BEYOND THE NUMBERS
Applications and benefit awards for Social Security Disability Insurance (SSDI) fell again in 2019, new data show, adding to the significant declines since 2010 (see graph). Total SSDI enrollment also has shrunk in recent years — by more than 575,000 people (nearly 6.5 percent) since peaking in 2014.
- The economic recovery. SSDI applications and, to a much lesser extent, awards respond to the economy. Applications spiked in the Great Recession — just as the baby boomers aged into their 50s and 60s, the peak ages for SSDI receipt — and then fell as the economy recovered. But the recovery can’t fully explain such a large dropoff.
- Lower allowance rates. Applicants that state evaluators initially reject for SSDI benefits can ask for reconsideration and, if they’re denied again, can request a hearing before an SSA administrative law judge (ALJ). About half of claimants who are initially rejected pursue at least one appeal. Allowance rates have fallen slightly at lower levels and sharply at the ALJ stage.
- Discouraged applicants. Filing for SSDI takes real effort and even expense as people track down years of medical records. Although it’s hard to prove statistically, news coverage of long waits, large backlogs, and high denial rates may have deterred some people from applying.
- More access to health care. The Affordable Care Act might have trimmed disability applications modestly by improving people’s health and enabling them to get coverage separately from applying for SSDI. (SSDI recipients qualify for Medicare after two years.) Early studies, though, are inconclusive.
- Fewer SSA field offices. SSA has closed about one-tenth of its field offices since 2000. As we’ve noted, research suggests that field office closures reduce disability applications.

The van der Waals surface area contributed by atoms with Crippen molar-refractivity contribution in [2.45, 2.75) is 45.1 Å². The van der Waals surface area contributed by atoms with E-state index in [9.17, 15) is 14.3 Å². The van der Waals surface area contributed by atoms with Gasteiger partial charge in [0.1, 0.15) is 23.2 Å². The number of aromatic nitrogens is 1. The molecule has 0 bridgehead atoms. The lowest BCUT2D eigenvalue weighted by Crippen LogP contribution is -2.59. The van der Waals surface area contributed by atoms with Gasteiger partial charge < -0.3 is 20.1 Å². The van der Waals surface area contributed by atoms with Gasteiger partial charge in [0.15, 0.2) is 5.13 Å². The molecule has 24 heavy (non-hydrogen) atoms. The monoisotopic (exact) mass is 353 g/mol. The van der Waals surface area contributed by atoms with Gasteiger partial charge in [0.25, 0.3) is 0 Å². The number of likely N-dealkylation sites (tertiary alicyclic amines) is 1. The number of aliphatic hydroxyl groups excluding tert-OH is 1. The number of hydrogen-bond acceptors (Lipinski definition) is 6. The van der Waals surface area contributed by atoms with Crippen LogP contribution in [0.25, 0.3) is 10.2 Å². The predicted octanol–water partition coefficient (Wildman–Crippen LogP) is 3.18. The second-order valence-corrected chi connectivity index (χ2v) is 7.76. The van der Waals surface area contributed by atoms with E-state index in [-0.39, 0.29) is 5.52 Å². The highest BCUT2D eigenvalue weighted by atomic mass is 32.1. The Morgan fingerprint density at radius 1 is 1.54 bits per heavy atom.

- Fewer personal Social Security statements. Due to budget cuts, few people now get these statements — which show their past contributions and potential benefits — by mail. (People can get the information online, but that’s probably unrealistic for many at-risk workers.) The mailings’ gradual rollout from 1994 to 2004 boosted SSDI applications, a study found, so cutting back the mailings has probably dampened them.
SSDI, a vital protection financed by payroll taxes, helps buffer breadwinners and their families when a severe, long-lasting impairment strikes. The main demographic and program factors driving enrollment are well-known: the growth and aging of the population, the rise in women’s paid work (which means more women are insured for SSDI), and the rise in Social Security’s full retirement age (which keeps people on SSDI longer before they’re switched to Social Security’s retirement rolls and start receiving retirement benefits). But the last few years show that other, less well-understood factors matter, too. Analysts inside and outside SSA should continue to examine them, and policymakers should ensure that severely impaired people who’ve earned SSDI benefits don’t face unnecessary obstacles.